China launches new religious crackdown in Tibet’s Driru County

October 9, 2014 2:04 pm0 commentsViews: 76

 

Driru(TibetanReview.net, Oct09, 2014) – China has launched on Sep 20 a new month-long “rectification and cleansing” campaign against Tibetan Buddhist monasteries in Driru (Chinese: Biru) County of Nagchu (Naqu) Prefecture, Tibet Autonomous Region, reported Radio Free Asia (Washington) Oct 7. Under it, all new religious structures built or put up after 2010 have to be pulled down within specified time. Also, all monk-students considered underage by the Chinese government should be returned home.

The instructions detailing the new campaign are said to be outlined in a 30-page booklet being distributed to all the monasteries and in villages door-to-door by government workers.

All new stupas, mounds of mani stones [piles of stones each carved with religious mantras], and religious shrines built after 2010 have been declared illegal and must be destroyed by a specified deadline. So also retreat facilities built after Nov 1, 2011, including hutments built for individual retreat practitioners.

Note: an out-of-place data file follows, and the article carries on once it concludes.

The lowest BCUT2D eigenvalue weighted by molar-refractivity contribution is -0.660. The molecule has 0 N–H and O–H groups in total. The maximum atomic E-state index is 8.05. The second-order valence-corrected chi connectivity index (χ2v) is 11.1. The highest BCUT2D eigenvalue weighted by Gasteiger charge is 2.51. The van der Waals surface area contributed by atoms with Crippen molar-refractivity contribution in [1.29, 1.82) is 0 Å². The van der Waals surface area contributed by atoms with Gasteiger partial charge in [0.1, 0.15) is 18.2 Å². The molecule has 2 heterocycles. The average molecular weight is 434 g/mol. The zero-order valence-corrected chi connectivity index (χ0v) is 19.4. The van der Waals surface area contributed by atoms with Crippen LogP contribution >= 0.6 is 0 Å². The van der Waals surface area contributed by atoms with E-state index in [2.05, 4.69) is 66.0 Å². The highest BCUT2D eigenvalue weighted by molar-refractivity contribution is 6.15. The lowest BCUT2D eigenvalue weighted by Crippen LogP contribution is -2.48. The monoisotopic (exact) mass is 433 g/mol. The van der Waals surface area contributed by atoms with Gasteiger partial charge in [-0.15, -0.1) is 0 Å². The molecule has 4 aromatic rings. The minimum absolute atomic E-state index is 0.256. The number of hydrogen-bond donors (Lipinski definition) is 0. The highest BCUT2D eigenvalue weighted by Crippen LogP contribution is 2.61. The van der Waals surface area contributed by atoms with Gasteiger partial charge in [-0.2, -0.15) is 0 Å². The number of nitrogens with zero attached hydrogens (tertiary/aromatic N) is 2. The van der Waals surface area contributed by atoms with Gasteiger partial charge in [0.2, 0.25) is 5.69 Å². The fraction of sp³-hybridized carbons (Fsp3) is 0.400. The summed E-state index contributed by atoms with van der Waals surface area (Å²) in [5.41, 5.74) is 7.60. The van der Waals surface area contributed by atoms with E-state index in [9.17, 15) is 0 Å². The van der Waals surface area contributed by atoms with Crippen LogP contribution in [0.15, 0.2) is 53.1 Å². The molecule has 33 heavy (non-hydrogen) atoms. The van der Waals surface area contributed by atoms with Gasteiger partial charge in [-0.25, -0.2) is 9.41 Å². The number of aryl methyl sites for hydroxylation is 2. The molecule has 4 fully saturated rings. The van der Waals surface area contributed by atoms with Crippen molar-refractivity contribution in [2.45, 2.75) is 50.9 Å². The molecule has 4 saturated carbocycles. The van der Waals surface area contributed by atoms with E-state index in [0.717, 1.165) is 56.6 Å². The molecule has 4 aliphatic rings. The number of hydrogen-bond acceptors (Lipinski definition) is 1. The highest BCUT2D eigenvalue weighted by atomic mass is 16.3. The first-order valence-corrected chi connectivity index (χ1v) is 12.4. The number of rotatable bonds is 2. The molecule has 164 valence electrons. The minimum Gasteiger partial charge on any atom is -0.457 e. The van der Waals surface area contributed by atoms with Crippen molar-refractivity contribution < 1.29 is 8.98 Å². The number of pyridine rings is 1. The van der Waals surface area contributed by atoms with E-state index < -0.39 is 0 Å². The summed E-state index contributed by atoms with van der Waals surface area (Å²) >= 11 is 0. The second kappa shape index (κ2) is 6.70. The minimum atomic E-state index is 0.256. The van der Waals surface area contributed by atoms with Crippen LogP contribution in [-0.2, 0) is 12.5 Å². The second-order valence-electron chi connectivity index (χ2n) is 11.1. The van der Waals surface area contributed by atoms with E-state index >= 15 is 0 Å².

Monk-students aged 12 and below must return home to their villages by Oct 20 or should be expelled. Families that fail to take their children back face a six-month detention and even imprisonment for up to three years. Besides, lamas or khenpos (abbots) who hold back any such underage monk will be punished and also expelled.

Driru came under a series of repressive Chinese government campaigns after the authorities launched a campaign in Sep 2013 to require all Tibetan homes and religious centres to fly the Chinese national flag from their rooftops. Tibetans not only refused but staged large-scale protests against it, leading to killings, large scale detentions and imprisonments, closing down of monasteries and so on in Chinese reprisal actions.

Currently, monks and nuns who fail to fly the Chinese flag from their houses or to prominently display the government issued portraits of top Chinese leaders face expulsion from their monastic community. Besides, they are forbidden to keep any picture of their exiled spiritual leader, the Dalai Lama. Those found in violation of this rule are ‘re-educated’ and also deprived of the state benefits recently made available for monks and nuns as a condition for remaining patriotic.

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